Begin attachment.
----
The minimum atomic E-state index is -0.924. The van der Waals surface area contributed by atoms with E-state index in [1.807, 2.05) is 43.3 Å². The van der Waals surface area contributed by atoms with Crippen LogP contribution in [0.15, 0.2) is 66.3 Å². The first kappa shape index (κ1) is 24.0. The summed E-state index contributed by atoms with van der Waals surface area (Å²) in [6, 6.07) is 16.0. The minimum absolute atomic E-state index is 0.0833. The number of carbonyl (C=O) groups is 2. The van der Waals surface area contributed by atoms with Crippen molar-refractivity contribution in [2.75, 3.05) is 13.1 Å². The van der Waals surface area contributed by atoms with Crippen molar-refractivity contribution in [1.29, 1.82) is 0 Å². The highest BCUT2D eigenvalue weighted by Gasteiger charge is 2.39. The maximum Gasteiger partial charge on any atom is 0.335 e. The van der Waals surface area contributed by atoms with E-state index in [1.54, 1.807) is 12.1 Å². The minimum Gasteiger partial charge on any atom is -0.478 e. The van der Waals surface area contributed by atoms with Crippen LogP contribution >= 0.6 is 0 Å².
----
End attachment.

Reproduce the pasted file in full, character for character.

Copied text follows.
The minimum atomic E-state index is -0.924. The van der Waals surface area contributed by atoms with E-state index in [1.807, 2.05) is 43.3 Å². The van der Waals surface area contributed by atoms with Crippen LogP contribution in [0.15, 0.2) is 66.3 Å². The first kappa shape index (κ1) is 24.0. The summed E-state index contributed by atoms with van der Waals surface area (Å²) in [6, 6.07) is 16.0. The minimum absolute atomic E-state index is 0.0833. The number of carbonyl (C=O) groups is 2. The van der Waals surface area contributed by atoms with Crippen molar-refractivity contribution in [2.75, 3.05) is 13.1 Å². The van der Waals surface area contributed by atoms with Crippen molar-refractivity contribution in [1.29, 1.82) is 0 Å². The highest BCUT2D eigenvalue weighted by Gasteiger charge is 2.39. The maximum Gasteiger partial charge on any atom is 0.335 e. The van der Waals surface area contributed by atoms with E-state index in [1.54, 1.807) is 12.1 Å². The minimum Gasteiger partial charge on any atom is -0.478 e. The van der Waals surface area contributed by atoms with Crippen LogP contribution >= 0.6 is 0 Å².